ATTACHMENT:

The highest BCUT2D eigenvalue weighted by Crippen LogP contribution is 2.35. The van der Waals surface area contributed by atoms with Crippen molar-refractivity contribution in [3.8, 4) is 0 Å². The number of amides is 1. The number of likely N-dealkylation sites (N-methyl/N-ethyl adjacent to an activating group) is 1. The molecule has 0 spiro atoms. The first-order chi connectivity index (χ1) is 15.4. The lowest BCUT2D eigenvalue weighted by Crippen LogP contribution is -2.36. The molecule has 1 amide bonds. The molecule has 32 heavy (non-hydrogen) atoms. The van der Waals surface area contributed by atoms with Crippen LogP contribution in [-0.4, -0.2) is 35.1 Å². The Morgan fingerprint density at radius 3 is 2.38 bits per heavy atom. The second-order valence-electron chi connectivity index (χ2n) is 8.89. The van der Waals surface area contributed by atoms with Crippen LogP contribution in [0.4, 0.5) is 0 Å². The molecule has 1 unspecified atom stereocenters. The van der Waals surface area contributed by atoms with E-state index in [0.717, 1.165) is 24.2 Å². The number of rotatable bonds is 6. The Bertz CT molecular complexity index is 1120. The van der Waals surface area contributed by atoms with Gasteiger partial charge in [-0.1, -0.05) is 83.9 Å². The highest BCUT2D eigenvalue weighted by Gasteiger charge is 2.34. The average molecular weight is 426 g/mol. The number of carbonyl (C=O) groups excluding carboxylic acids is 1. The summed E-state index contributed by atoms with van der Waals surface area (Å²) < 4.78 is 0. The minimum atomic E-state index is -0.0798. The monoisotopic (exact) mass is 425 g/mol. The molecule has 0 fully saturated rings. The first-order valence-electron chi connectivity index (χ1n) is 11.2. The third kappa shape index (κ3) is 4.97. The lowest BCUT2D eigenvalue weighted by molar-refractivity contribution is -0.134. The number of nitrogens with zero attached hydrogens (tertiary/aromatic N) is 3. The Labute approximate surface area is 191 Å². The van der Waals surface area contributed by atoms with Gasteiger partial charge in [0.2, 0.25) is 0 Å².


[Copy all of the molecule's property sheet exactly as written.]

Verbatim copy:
The highest BCUT2D eigenvalue weighted by Crippen LogP contribution is 2.35. The van der Waals surface area contributed by atoms with Crippen molar-refractivity contribution in [3.8, 4) is 0 Å². The number of amides is 1. The number of likely N-dealkylation sites (N-methyl/N-ethyl adjacent to an activating group) is 1. The molecule has 0 spiro atoms. The first-order chi connectivity index (χ1) is 15.4. The lowest BCUT2D eigenvalue weighted by Crippen LogP contribution is -2.36. The molecule has 1 amide bonds. The molecule has 32 heavy (non-hydrogen) atoms. The van der Waals surface area contributed by atoms with Crippen LogP contribution in [-0.4, -0.2) is 35.1 Å². The Morgan fingerprint density at radius 3 is 2.38 bits per heavy atom. The second-order valence-electron chi connectivity index (χ2n) is 8.89. The van der Waals surface area contributed by atoms with Crippen LogP contribution in [0.4, 0.5) is 0 Å². The molecule has 1 unspecified atom stereocenters. The van der Waals surface area contributed by atoms with E-state index in [0.717, 1.165) is 24.2 Å². The number of rotatable bonds is 6. The Bertz CT molecular complexity index is 1120. The van der Waals surface area contributed by atoms with Gasteiger partial charge in [-0.1, -0.05) is 83.9 Å². The highest BCUT2D eigenvalue weighted by Gasteiger charge is 2.34. The average molecular weight is 426 g/mol. The number of carbonyl (C=O) groups excluding carboxylic acids is 1. The summed E-state index contributed by atoms with van der Waals surface area (Å²) < 4.78 is 0. The minimum atomic E-state index is -0.0798. The monoisotopic (exact) mass is 425 g/mol. The molecule has 0 fully saturated rings. The first-order valence-electron chi connectivity index (χ1n) is 11.2. The third kappa shape index (κ3) is 4.97. The lowest BCUT2D eigenvalue weighted by molar-refractivity contribution is -0.134. The number of nitrogens with zero attached hydrogens (tertiary/aromatic N) is 3. The Labute approximate surface area is 191 Å². The van der Waals surface area contributed by atoms with Gasteiger partial charge in [0.2, 0.25) is 0 Å².